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Francis Oliver
Born 1832
Died July 28, 1880(1880-07-28) (aged 48)
Place of birth Baltimore, Maryland, United States
Place of death Lewiston, Idaho
Place of burial Normal Hill Cemetery
Allegiance United States of America
Service/branch United States Army
Years of service c. 1869–1870
Rank First Sergeant
Unit 1st U.S. Cavalry
Battles/wars Indian Wars
Apache Wars
Awards Medal of Honor

Francis Oliver (1832 – July 28, 1880) was an American soldier in the U.S. Army who served with the 1st U.S. Cavalry during the Indian Wars. He was one of thirty-two men received the Medal of Honor for gallantry against the Apache Indians in the Chiricahua Mountains, later known as the at the "Campaign of the Rocky Mesa", on October 20, 1869.

BiographyEdit

Francis Oliver was born in Baltimore, Maryland in 1832. Enlisting in the U.S. Army at Fort Fillmore, New Mexico, he was assigned to frontier duty with the 1st U.S. Cavalry and eventually reached the rank of first sergeant. Oliver saw action against the Apache in the Arizona Territory during the late 1860s, most notably, during the "Campaign of the Rocky Mesa" in late-1869. He was among the members of the 1st and 8th Cavalry, under the commands of Lieutenant William H. Winters and Captain Reuben Bernard, who pursued an Apache raiding party led by Cochise that had massacred a stage coach en route to Tucson and attacked a group of cowboys in the Sulphur Springs Valley on October 5, 1868. The cavalry detachment pursued the Apache to Cochise's stronghold in the Chiricahua Mountains where they did battle on October 20, 1869. Oliver led a group of troopers during the fight and was cited for bravery in action. He was among the 32 soldiers who received the Medal of Honor on February 14, 1870.[1][2][3][4][5][6][7][8][9] Oliver died in Lewiston, Idaho on July 28, 1880, and buried in Normal Hill Cemetery.

Medal of Honor citationEdit

Rank and organization: First Sergeant, Company G, 1st U.S. Cavalry Place and date: At Chiricahua Mountains, Ariz., 20 October 1869. En tered service at: ------. Birth: Baltimore, Md. Date of issue: 14 February 1870.

Citation:

Bravery in action.[10]

See alsoEdit

ReferencesEdit

  1. Beyer, Walter F. and Oscar Frederick Keydel, ed. Deeds of Valor: From Records in the Archives of the United States Government; how American Heroes Won the Medal of Honor; History of Our Recent Wars and Explorations, from Personal Reminiscences and Records of Officers and Enlisted Men who Were Rewarded by Congress for Most Conspicuous Acts of Bravery on the Battle-field, on the High Seas and in Arctic Explorations. Vol. 2. Detroit: Perrien-Keydel Company, 1906. (pg. 553)
  2. Senate Committee on Veterans Affairs. Medal of Honor recipients, 1863-1978, 96th Cong., 1st sess. Washington, DC: US Government Printing Office, 1979. (pg. 307)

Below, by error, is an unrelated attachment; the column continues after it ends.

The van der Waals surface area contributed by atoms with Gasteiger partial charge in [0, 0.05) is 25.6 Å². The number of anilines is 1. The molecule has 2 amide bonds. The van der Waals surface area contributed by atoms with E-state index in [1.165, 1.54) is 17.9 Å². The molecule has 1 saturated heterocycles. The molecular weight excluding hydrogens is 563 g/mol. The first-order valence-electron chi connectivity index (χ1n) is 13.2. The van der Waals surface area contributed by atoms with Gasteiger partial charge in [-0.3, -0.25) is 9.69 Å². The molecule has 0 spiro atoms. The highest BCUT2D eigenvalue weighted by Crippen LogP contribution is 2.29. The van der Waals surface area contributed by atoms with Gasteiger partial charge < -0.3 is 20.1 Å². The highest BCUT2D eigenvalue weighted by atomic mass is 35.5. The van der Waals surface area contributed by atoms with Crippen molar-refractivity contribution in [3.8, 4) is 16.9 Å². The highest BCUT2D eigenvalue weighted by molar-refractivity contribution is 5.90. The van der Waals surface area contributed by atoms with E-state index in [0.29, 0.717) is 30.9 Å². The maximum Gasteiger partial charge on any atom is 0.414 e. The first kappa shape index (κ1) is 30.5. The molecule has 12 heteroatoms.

3. Manning, Robert, ed. Above and Beyond: A History of the Medal of Honor from the Civil War to Vietnam. Boston: Boston Publishing Company, 1985. (pg. ) ISBN 0-939526-19-0
  4. Hannings, Bud. A Portrait of the Stars and Stripes. Glenside, Pennsylvania: Seniram Publishing, 1988. ISBN 0-922564-00-0
  5. O'Neal, Bill. Fighting Men of the Indian Wars: A Biographical Encyclopedia of the Mountain Men, Soldiers, Cowboys, and Pioneers Who Took Up Arms During America's Westward Expansion. Stillwater, Oklahoma: Barbed Wire Press, 1991. (pg. 26, 45) ISBN 0-935269-07-X
  6. Yenne, Bill. Indian Wars: The Campaign for the American West. Yardley, Pennsylvania: Westholme Publishing, 2006. (pg. 141) ISBN 1-59416-016-3
  7. Nunnally, Michael L. American Indian Wars: A Chronology of Confrontations Between Native Peoples and Settlers and the United States Military, 1500s-1901. Jefferson, North Carolina: McFarland, 2007. ISBN 0-7864-2936-4
  8. Sterner, C. Douglas (1999). "MOH Citation for Francis Oliver". MOH Recipients: Indian Campaigns. HomeofHeroes.com. http://www.homeofheroes.com/moh/citations_1865_ind/oliver.html. Retrieved June 25, 2010. 
  9. Army Times Publishing Company. "Military Times Hall of Valor: Francis Oliver". Awards and Citations: Medal of Honor. MilitaryTimes.com. http://militarytimes.com/citations-medals-awards/recipient.php?recipientid=863. Retrieved June 25, 2010. 
  10. "Medal of Honor recipients". Indian War Campaigns. United States Army Center of Military History. June 8, 2009. http://www.history.army.mil/html/moh/indianwars.html. Retrieved June 29, 2009. 

Further readingEdit

  • Konstantin, Phil. This Day in North American Indian History: Important Dates in the History of North America's Native Peoples for Every Calendar Day. New York: Da Capo Press, 2002. ISBN 0-306-81170-7

External linksEdit

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